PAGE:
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Why Not To Throw Out Your Promotional Efforts In A Recession

The recession in our country is real. In most cases, it’s the same everywhere else in the world. Most businesses and/or government agencies are cutting costs wherever they can, making their operations run on the bare essentials. For the most part, running “lean and mean” is a great idea; however, reacting too hastily may cause some organizations to make poor decisions.

In a sinking ship, its standard protocol to jettison items that are not essential, with the heaviest items considered first. To stay afloat, most managers run down their expense charts to find the “heavy” items and quickly decide which must go. More often than not, marketing is one of the first to be cut or altogether discarded. History and research tells us that this is a grave mistake.
Every recession that has occurred since WW II has rewarded the companies that have implemented an aggressive advertising and marketing campaign. In fact, the companies that maintained or increased their marketing and advertising out-paced all other competitors that initiated cut-backs in their promotional efforts. [from the research firm, Meldrum & Fewsmith].

Finding Clarity in a Time of Danger

I’m no economist, but common sense tells me that cutting advertising and marketing is one of the worst decisions a company or government agency can make during a recession. It’s like trying to sell your house with no sign in the yard, no ad in the paper, and no real estate agent – don’t bother with packing boxes. To keep the lights on, a business must make changes that won’t sacrifice profit. In the case of a government organization- showing that your efforts are making a difference is key…promotional efforts must be inventive and effective. The decision to increase or change marketing efforts must be rooted in logic- you must be able to prove that what you’re spending money on is working, and will continue to keep working.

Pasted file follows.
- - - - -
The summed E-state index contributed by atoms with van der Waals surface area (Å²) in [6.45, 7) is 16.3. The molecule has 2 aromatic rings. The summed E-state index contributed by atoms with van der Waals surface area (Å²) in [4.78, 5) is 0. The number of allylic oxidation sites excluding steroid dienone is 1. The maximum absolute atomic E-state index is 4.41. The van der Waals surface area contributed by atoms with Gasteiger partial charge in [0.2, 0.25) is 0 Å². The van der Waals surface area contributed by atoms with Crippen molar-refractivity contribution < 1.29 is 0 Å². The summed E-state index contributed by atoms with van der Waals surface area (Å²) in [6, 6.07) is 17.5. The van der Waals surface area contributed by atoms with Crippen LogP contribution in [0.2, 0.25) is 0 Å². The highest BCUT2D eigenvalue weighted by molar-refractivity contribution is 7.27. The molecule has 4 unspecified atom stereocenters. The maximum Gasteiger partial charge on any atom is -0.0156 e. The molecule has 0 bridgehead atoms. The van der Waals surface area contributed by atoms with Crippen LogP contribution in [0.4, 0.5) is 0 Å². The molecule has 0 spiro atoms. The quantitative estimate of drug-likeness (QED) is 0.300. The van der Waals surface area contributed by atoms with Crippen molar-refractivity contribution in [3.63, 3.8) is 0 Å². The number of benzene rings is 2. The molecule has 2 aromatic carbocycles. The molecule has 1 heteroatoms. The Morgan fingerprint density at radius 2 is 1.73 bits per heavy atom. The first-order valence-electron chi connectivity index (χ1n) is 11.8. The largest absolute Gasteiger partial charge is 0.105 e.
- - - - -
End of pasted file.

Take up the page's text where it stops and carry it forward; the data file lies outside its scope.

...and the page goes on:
Assess Effectiveness

If you haven’t been seriously tracking and analyzing your marketing efforts- now is the time. Investing a small amount in technology that allows you to view your metrics in easy to read graphs, or some kind of “dashboard” view, will be well worth the expense. The easier the information is to read, the easier your decisions are to make on what stays and what goes. There are plenty of free services available, but any capital that can be moved into marketing efforts will be well used. Dollar for dollar, I recommend investing promotional funds in progressive Web 2.0 social technologies (Gov 2.0). There is a platform made that will meet the needs of every kind of entity; and if not, make something your own by changing an open source program to your liking. Those who fail to see the value in a social architecture will get left behind. The internet continues to evolve – to reach farther, and to become faster. There has been a 305.5% percent increase in worldwide internet usage since 2000. [http://www.internetworldstats.com/stats.htm]. If your organization has not made serious efforts in adopting at least a few “two-way” communicators with your audience (the public, other government agencies, businesses, etc.), than you’ve missed the point of GovLoop entirely.

Make Your Move

After you have decided what marketing techniques and campaigns to keep, it’s time to replace the discarded with the dynamic. If you’ve decided that your direct mail campaigns were not doing the job, convert your lists over to email marketing. Axed the expensive toll-free number? Create an online social forum. Whatever campaigns you decided to delete, there are amazingly effective and far less expensive internet alternatives available. Investing in the right ones can be the challenge. If you are not up on the latest social networking trends, turn to internet promotional professionals on this network, (like me!). The main thing to remember is this: average people no longer respond to us “telling” them anything. If this new “social revolution” has helped me learn one thing it is that people want to have an open line of communication. If there is a problem, they want to tell you about it. If you have solutions, the Internet is the route they want you to use to give them the answers. A back-and-forth “conversation” between us and them is becoming the only acceptable way. The people want to become “partners” with us in every stage of our processes: 1) Identifying problems; 2) Determining solutions; and 3) Implementing policies…to ignore this shift would be folly.

Win the Day